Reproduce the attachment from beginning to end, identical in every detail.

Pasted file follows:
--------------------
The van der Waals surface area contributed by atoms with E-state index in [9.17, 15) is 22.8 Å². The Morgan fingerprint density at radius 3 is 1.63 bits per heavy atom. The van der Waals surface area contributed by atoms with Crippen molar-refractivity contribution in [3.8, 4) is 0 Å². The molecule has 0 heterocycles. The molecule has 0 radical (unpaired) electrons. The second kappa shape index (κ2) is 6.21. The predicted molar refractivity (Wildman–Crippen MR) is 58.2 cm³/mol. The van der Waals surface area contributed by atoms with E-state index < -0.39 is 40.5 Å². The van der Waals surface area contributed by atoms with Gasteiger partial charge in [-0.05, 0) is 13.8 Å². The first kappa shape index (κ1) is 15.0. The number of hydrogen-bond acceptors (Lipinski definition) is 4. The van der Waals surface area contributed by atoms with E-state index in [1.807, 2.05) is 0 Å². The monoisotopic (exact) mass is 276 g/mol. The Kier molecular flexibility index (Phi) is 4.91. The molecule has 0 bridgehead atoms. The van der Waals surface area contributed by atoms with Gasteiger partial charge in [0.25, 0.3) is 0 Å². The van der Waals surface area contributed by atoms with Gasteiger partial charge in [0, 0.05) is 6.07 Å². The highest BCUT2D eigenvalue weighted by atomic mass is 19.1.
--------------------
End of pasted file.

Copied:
The van der Waals surface area contributed by atoms with E-state index in [9.17, 15) is 22.8 Å². The Morgan fingerprint density at radius 3 is 1.63 bits per heavy atom. The van der Waals surface area contributed by atoms with Crippen molar-refractivity contribution in [3.8, 4) is 0 Å². The molecule has 0 heterocycles. The molecule has 0 radical (unpaired) electrons. The second kappa shape index (κ2) is 6.21. The predicted molar refractivity (Wildman–Crippen MR) is 58.2 cm³/mol. The van der Waals surface area contributed by atoms with E-state index < -0.39 is 40.5 Å². The van der Waals surface area contributed by atoms with Gasteiger partial charge in [-0.05, 0) is 13.8 Å². The first kappa shape index (κ1) is 15.0. The number of hydrogen-bond acceptors (Lipinski definition) is 4. The van der Waals surface area contributed by atoms with E-state index in [1.807, 2.05) is 0 Å². The monoisotopic (exact) mass is 276 g/mol. The Kier molecular flexibility index (Phi) is 4.91. The molecule has 0 bridgehead atoms. The van der Waals surface area contributed by atoms with Gasteiger partial charge in [0.25, 0.3) is 0 Å². The van der Waals surface area contributed by atoms with Gasteiger partial charge in [0, 0.05) is 6.07 Å². The highest BCUT2D eigenvalue weighted by atomic mass is 19.1.